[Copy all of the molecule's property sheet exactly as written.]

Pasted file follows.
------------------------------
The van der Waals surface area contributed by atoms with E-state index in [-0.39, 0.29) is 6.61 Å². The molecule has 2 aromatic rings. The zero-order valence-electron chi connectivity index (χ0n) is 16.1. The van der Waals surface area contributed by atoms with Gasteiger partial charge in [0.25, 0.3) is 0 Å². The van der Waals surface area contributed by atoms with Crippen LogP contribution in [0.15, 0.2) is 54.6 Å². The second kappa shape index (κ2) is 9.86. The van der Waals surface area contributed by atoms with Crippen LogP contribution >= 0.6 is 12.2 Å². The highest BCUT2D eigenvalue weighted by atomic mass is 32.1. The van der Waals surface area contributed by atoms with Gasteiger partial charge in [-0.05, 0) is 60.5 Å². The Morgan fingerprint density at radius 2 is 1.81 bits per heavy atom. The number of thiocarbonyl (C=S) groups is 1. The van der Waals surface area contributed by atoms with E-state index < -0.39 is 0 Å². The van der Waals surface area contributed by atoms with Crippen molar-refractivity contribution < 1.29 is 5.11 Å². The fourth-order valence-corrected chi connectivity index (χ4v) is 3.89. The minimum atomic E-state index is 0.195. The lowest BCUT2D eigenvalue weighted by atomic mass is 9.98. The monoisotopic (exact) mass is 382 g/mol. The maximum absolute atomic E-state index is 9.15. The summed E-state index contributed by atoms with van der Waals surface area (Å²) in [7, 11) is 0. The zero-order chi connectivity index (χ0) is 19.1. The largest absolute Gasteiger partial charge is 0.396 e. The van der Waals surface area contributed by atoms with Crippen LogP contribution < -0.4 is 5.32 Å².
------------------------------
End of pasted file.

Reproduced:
The van der Waals surface area contributed by atoms with E-state index in [-0.39, 0.29) is 6.61 Å². The molecule has 2 aromatic rings. The zero-order valence-electron chi connectivity index (χ0n) is 16.1. The van der Waals surface area contributed by atoms with Gasteiger partial charge in [0.25, 0.3) is 0 Å². The van der Waals surface area contributed by atoms with Crippen LogP contribution in [0.15, 0.2) is 54.6 Å². The second kappa shape index (κ2) is 9.86. The van der Waals surface area contributed by atoms with Crippen LogP contribution >= 0.6 is 12.2 Å². The highest BCUT2D eigenvalue weighted by atomic mass is 32.1. The van der Waals surface area contributed by atoms with Gasteiger partial charge in [-0.05, 0) is 60.5 Å². The Morgan fingerprint density at radius 2 is 1.81 bits per heavy atom. The number of thiocarbonyl (C=S) groups is 1. The van der Waals surface area contributed by atoms with E-state index < -0.39 is 0 Å². The van der Waals surface area contributed by atoms with Crippen molar-refractivity contribution < 1.29 is 5.11 Å². The fourth-order valence-corrected chi connectivity index (χ4v) is 3.89. The minimum atomic E-state index is 0.195. The lowest BCUT2D eigenvalue weighted by atomic mass is 9.98. The monoisotopic (exact) mass is 382 g/mol. The maximum absolute atomic E-state index is 9.15. The summed E-state index contributed by atoms with van der Waals surface area (Å²) in [7, 11) is 0. The zero-order chi connectivity index (χ0) is 19.1. The largest absolute Gasteiger partial charge is 0.396 e. The van der Waals surface area contributed by atoms with Crippen LogP contribution < -0.4 is 5.32 Å².